People and Things, by Carole Howard

My mother died in 1997 at the age of 80. She’d been losing weight and the docs neither found out why nor ended her slide, even after I insisted they admit her to a hospital and get some nutrition into her body.  Still, it had never occurred to me that she was gravely ill. So it was a shock when I got the phone call. Naivety, I guess. Or maybe denial.

My brother and I flew to Florida to pack up our mother’s things and help our dad decide where he’d live. (He couldn’t care for himself — that had been my mom’s job – because of Parkinson’s.) The packing-up process practically smacked me in the face with, “All this stuff we accumulate, in the end, it’s just….. stuff.”

But the hangers in the closet did me in.

After I took some pieces of her clothing that I wanted, I sorted the rest (which involved removal of my mother’s notes to herself, like “This blouse goes with the blue pants or the green skirt plus the paisley scarf), then donated it to the nearby synagogue. But they didn’t want the hangers. What was I to do with them? It felt wrong to just throw them out.

The hanger issue tormented me. I gathered them into bundles and used twist-ties to join them at the curvy ends. They were unwieldy. I unbundled them, then put them in cardboard boxes. It took a lot of boxes to accommodate those pieces of wood, plastic, and wire. And I was still left with the question of what to do with them. In the end, I put them back in the closet, neatly arranged according to type. Closure. Logic. Neatness.

I knew my reaction was crazy but, just like the time I went up to the apartment my husband and I were moving from, to get one last thing, and unexpectedly bawled, I knew there was something else involved.

Yet when a very good friend and member of my extended family recently died, I had a completely different reaction to her possessions. “Lily” knew she was dying, since she was the one who had declined chemotherapy. The process wasn’t a mystery, just the timing. In the last month or so of her life, she had friends come over, a few at a time, so she could give away her beautiful (she was an artist) clothing and jewelry. She had a LOT. Every piece had a story. What was unsettling to me was that she took enormous pleasure – glee, practically – in telling the stories and giving the pieces away. Really, glee. I wanted to be gleeful, for her sake, but glee was too much to ask.

Now that she’s gone, I have quite a collection of things that remind me of her: scarves, sweaters, earrings, earrings, and more earrings, and one pair of shoes. So does my daughter. She wears them frequently. I have another approach: I take out one thing and wear it a few times before I take another. Each one reminds me of Lily, one at a time, widely spaced.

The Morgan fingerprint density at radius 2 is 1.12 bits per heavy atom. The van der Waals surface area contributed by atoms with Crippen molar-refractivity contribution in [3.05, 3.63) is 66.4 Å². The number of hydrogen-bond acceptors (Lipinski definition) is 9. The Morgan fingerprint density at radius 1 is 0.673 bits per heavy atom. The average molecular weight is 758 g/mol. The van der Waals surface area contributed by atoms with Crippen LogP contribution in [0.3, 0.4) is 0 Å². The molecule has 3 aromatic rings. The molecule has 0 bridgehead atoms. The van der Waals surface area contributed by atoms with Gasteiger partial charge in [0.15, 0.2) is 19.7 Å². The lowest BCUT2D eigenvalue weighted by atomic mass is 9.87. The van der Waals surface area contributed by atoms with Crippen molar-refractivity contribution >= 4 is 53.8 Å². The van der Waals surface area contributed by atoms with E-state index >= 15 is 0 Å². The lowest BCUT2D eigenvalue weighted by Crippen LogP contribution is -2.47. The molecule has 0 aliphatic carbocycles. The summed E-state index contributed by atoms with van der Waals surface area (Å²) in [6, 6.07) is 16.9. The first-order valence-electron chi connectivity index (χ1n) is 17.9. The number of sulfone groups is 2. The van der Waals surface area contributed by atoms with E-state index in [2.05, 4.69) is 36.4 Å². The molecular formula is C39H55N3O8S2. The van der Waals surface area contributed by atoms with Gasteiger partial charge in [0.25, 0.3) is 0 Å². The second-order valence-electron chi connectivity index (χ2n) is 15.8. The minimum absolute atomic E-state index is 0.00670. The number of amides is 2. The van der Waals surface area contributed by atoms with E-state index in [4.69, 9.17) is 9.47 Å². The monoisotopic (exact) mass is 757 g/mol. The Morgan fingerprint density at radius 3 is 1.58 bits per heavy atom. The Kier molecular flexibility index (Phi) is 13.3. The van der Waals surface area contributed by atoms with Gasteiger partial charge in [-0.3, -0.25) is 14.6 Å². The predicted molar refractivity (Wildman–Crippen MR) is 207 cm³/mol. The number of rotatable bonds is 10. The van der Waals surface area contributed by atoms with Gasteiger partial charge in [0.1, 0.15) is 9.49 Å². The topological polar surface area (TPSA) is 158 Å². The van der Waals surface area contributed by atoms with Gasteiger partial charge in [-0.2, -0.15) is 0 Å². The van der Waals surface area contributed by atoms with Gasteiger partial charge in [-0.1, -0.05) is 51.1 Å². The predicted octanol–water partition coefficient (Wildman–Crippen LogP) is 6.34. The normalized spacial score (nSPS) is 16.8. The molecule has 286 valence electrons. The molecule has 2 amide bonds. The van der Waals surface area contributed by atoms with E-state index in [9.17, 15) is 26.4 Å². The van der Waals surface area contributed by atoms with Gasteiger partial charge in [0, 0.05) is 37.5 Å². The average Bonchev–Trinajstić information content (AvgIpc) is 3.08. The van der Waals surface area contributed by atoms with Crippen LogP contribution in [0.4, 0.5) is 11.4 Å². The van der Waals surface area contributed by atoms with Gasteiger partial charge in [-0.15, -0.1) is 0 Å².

I’m not sure what accounts for the difference between my reaction to my mother’s things and to Lily’s, nor the difference between my daughter’s approach and mine. Nineteen years older? Mother vs friend? Cleaning everything out vs accepting some gifts to give Lily pleasure?

I just don’t know. Did anything similar ever happen to you?

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Carole Howard is the author of Deadly Adagio, a murder mystery with a musical undertone, set in West Africa.

6 Comments

Filed under Carole Howard, musings, writing

6 responses to “People and Things, by Carole Howard

  1. Eileen

    When my dad died four years after my mom, he had a household full,of stuff. Some stuff was destined to be donated. Other things had sentimental family memories attached to them. There were seven of us children to decide who got what. In the end we drew straws for the things that mattered most, the things that we each treasured, the things we did not want to fight over. Not just any things.

    • Eileen, thanks for the comment.

      You were lucky that things went so well between you and your siblings. I was, too — my brother and I had no friction over who got what. But sometimes you hear such horror stories….

  2. I’m seeing my future in you post and wondering how i will react. Thank you

  3. Carole, everyone’s reaction will understandably be different in the death of a loved one, I think. It seems to me you were dealing with more than one dynamic. Your mother’s passing was unexpected and Lily’s was not. That fact alone is huge! I remember when my parents died (separately), my mother’s was not as difficult because she was ill for a long time and we knew it was expected. My father had a sudden heart attack and was gone immediately. Much harder!

    Also, I think our reaction to someone’s passing has to do with how we and also how the ill person feels about the inevitability of their end. If it seems more a natural part of “life” and they accept it as such, I think it is easier for us who are left to deal. That set of feelings can manifest in…reactions to hangers and such.

    Your post was very healing for me. Thank you. You made me think deeper about losses I’ve faced recently and by putting your thoughts out there, I pondered about mine, too, and writing them make them even clearer.

    • Thank you, Coco, for your thoughts. They raised points I hadn’t considered, and that was extremely interesting. Of course you’re right that “everyone’s reaction will be different,” but you were helpful in my understanding of my own reactions.

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